I would love to get my hands on their Lemon Roasted Chicken recipe.  The generous three piece serving was so tender and savoury.  A marinade,  a slow oven,  broasting?  How do they do it?

The chicken is accompanied by toasted pita (lots of garlic but a bit too much salt-and I LOVE salt) and your choice of carb.  No surprize-I went for the hand-cut fries.

I’m guessing many diners were able to take half their dinner home for lunch.  I managed to clean my plate like a good girl (I was with my Mom).  Supper and possibly lunch for $11.95-what a bargain.
Niko's on Urbanspoon
Kath’s quote: “Thou hadst better eat salt with the Philosophers of Greece, than sugar with the Courtiers of Italy.”-Benjamin Franklin

Mojitos-Part 2


Sister #3 is planning on joining us at the lake this weekend.  She isn’t Cuban but looks like she is and is getting really good with her Espanol.  She makes a mean Mojito-using a simple syrup and mashing the mint with a mortal and pestle.

Another mighty mojito maker is our son who was recently willing to experiment and mixed us this version for a Happy Hour treat at the lake.

Pina Mojito

1/3 c crushed pineapple (including juice)

1 lime wedge

1 t sugar

1 1/2 oz coconut rum (or vodka in a pinch)

club soda

pineapple garnish

In a shaker, combine pineapple, lime, mashed mint and sugar.  Shake well.  Add ice and rum and shake again.  You may wish to strain into a cocktail glass at this point but we liked everything floating around to include with our sips.  Top with soda and stir.  Garnish.

Another refreshing summer treat are light tasting and refreshing Okanagan Premium Pear Ciders  that a friend special ordered into Manitoba and then brought out to the lake.  The recipe is a blend of apple cider and seasonal sun-kissed fruits.

Kath’s quote:  “Cider was, next to water, the most abundant and the cheapest fluid to be had in New Hampshire, while i lived there, — often selling for a dollar per barrel.   In many a family of six or eight persons, a barrel tapped on Saturday barely lasted a full week…..The transition from cider to warmer and more potent stimulants was easy and natural; so that whole families died drunkards and vagabond paupers from the impetus first given by cider-swilling in their rural homes…..”-Horace Greeley (1811-1872)

Mojitos-Part 1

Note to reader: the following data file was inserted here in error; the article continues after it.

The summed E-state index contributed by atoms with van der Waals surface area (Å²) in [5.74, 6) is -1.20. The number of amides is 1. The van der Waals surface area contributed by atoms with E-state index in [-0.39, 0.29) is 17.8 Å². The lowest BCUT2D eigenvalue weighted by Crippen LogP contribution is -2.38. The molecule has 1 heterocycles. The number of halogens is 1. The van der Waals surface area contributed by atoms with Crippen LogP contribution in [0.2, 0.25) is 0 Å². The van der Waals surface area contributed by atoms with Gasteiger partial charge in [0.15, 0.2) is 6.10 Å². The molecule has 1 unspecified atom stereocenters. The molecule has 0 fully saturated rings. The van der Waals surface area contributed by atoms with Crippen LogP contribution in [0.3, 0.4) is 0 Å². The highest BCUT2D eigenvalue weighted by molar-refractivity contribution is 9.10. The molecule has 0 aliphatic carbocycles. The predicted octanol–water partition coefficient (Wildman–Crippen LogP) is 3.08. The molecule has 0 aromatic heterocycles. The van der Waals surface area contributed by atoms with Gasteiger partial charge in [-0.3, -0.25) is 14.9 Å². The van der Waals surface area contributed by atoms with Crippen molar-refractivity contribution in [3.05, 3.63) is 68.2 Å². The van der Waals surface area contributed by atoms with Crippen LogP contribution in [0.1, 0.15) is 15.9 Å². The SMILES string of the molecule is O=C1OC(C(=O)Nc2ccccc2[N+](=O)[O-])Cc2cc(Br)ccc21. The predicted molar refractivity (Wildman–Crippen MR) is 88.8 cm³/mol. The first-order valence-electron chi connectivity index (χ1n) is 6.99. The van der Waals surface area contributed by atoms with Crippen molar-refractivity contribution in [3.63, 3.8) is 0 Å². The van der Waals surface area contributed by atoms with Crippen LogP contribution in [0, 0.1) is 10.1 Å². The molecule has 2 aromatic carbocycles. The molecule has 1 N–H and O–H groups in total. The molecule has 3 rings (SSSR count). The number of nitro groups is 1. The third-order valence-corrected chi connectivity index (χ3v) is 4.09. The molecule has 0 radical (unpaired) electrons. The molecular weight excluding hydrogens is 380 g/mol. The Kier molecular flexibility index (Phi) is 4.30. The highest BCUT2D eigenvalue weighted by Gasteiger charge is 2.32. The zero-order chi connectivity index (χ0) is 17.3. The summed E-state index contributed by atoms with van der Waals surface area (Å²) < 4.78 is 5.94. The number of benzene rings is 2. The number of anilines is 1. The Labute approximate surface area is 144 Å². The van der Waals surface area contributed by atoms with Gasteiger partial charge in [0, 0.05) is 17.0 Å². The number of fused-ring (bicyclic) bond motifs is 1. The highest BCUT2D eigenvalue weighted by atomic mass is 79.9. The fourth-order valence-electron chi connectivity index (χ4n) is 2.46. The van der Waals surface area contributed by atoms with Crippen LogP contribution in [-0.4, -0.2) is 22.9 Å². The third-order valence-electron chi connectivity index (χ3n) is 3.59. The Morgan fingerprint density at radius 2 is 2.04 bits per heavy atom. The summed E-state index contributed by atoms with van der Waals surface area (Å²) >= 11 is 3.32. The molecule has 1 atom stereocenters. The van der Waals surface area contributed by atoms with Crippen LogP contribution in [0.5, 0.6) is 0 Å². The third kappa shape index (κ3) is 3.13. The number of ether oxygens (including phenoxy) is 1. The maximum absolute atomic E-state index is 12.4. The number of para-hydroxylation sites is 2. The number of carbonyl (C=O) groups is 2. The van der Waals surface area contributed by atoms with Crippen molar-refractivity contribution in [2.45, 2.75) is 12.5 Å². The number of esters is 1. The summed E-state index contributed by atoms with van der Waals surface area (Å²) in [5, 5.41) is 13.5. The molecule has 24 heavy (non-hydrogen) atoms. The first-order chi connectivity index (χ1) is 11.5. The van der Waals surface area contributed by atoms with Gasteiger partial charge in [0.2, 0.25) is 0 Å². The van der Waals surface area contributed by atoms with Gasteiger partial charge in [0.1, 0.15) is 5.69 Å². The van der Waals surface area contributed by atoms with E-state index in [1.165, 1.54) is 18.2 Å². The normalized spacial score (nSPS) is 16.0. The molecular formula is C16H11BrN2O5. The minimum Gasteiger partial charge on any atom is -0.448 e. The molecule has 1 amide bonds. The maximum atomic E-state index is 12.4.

My first mojito was in Cuba in the early 80’s.  Our arrival was delayed by winter weather, we were kinda freaked out by the level of security at the airport,  the hotel transfer over a pot-holed highway was gruelling and our accommodations were less than five star.  We were too late for our welcome cocktail, so we chased the geckos off of our walls and crawled into bed.

The next morning I saw my first first glimpse of the Caribbean Sea! Ever since that sight,  I physically crave to be next to turquesa water and find ways to duplicate the effect in my everyday life on the prairies -sleeping under a turquoise duvet cover, wearing something turquoise every single day and decorating our home with this sparkling colour.

I digress………  Our welcome cocktail of a Mojito was served at 10 in the morning.

I have lost touch with my friend Cherrie who gave me this recipe.  Her parents are from Chile and she is engaged to a Cuban Gymnast who has lived in Winnipeg since the Pan Am Games were held in 1997.   These are individually made like the bartenders at Hotel Tortuga that once stood on Varadero Beach.

1 tsp sugar

1 lime

handful fresh mint leaves

2 oz Havana Club blanco (or any white rum)

sparkling water

Place the mint leaves and sugar in a tall glass, crush the sugar and mint with the back of a spoon for 30 seconds or until you can smell the mint.  Cut the lime in half and squeeze the juice from both halves into the glass, then drop the lime into the glass.  Pour in the rum and stir.  Add plenty of ice, then top the mixture with mineral water or club soda.  Garnish with a sprig of mint and Salude!

Kath’s quote: “As for the garden of mint, the very smell of it alone recovers and refreshes our spirits, as the taste stirs up our appetite for meat,”